The body have a system and sometimes dieting interferes with it's routine causing other problems like gas, breaking out, weakening, insomnia and sometimes even weight gain. A succesful diet should not be measured on how "fit" the person's body looks but on how healthy they feel. Dieting results shouldn't be narrowed down to toned hourglass figures or firm pectoral muscles because different body types exist. Fitness as advertised is very biased considering they focuse mainly on one body shape.

People should rid themselves entirely of the need to fit society's superficial beauty standards. The individuality and unique combinations of a persons body is what gives identity to each and everyone. A person's diet should be to provide nutrients and energy for the body's consumption, For self-care and happiness even. If it keeps you healthy and alive then it is a succesful diet.

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In my opinion, the answer to that question is YES and NO. Yes to other people but no to others.

Yes, because diet makes you avoid too much sugar. Cutting calories appears to promote weight loss more effectively than does increasing exercise. Less consumption of calories is much effective for fitness than burning it through exercise.

No, because sometimes people on diet can not do it for a long time. People on diet are motivated on the starting process, but as time passes by, they seek the foods they're craving. Others can not stick to a given diet for a long time. Aside from that, diets force an unhealthy relationship with food. Sometimes, diet people see some food as bad for their diet that's why they avoid eating it. But the truth is it is good for the health.

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Are diets the best long-term solution for health and fitness?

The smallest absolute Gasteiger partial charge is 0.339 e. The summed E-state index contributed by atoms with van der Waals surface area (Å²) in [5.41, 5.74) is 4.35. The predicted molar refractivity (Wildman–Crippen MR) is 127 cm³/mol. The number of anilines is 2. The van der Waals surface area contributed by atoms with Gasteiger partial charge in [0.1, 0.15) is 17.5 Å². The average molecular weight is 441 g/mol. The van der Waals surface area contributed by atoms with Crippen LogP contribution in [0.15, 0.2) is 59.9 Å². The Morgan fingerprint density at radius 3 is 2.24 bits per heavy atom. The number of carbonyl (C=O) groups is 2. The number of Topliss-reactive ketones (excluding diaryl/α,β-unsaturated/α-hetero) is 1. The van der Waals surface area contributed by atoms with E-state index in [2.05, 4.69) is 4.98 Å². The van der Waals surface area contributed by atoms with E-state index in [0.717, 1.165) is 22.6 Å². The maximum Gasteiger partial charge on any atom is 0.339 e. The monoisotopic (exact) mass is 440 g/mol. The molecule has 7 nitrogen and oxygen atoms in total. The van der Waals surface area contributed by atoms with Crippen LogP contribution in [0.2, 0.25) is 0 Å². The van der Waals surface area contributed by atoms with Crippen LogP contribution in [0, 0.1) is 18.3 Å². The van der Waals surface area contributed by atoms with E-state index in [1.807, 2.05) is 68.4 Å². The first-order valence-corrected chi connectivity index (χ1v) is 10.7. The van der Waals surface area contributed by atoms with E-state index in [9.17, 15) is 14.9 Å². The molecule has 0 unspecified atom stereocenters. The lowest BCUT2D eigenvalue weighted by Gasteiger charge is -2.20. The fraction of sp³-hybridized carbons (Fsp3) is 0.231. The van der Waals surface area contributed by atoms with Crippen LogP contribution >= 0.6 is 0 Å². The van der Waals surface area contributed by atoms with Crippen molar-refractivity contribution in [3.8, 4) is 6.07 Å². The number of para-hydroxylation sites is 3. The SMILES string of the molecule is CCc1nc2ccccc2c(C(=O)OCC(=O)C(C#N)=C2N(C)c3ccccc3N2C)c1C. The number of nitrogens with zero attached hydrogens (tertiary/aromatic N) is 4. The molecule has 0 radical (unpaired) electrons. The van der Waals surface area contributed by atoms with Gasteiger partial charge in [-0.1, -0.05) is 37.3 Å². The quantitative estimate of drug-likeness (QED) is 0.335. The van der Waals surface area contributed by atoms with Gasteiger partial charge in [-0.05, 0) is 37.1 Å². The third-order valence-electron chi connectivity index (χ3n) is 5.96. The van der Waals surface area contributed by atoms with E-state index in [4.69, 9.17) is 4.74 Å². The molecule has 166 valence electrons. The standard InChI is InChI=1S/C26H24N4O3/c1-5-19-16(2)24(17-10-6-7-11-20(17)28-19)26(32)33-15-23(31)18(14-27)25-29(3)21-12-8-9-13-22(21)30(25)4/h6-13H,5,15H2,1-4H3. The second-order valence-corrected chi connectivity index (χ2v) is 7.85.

Are diets the best long-term solution for health and fitness?

bounty icon
$35
Single winner
Asked  2 months ago
Viewed  0 times

Let’s face it:

Me and you both have tried one diet or the other. Whether your goals are to bulk up, lose weight, or improve your health, you’ve likely come across diets that promise what you’re looking for.

And who could blame you? Diets are one of the best-marketed products today, and they play on our emotions and deeply-rooted desires to be fit, healthy, and fulfilled. The question is, do they actually work?

  • add comment
avatar

Well, this is a bit of a controversial topic, but the answer is kind of. They can work in the short run but are a disaster for long-term results. Here are two solid reasons why you shouldn’t bother:

1. Diets are unsustainable

According to some unofficial statistics, over 90 percent of diets fail. Of course, the exact figure is hard to pin down because people rarely make an official report for their dieting efforts. Regardless of what the actual figure is, one thing is clear:

Diets don’t work in the long run, and they never will. The biggest reason for that is because of the fundamental flaw with diets: they are unsustainable. 

Everyone can stick with a diet for some time, given enough motivation. But, after a while, every person hits a turning point because diets are overly-restrictive. When that happens, folks revert to their old eating habits and end up erasing all of the progress they had managed to make.

If you don’t believe this, ask yourself:

Can you stick to a given diet for the rest of your life? How about for a decade? If the answer is no, you shouldn’t bother.

2. Diets force an unhealthy relationship with food

Dieting often brings a black and white, good or bad mentality toward food, which trips many people up in the long run. Diets teach us that foods are good or bad - for example, steak with potatoes is good, but a bowl of ice cream is bad.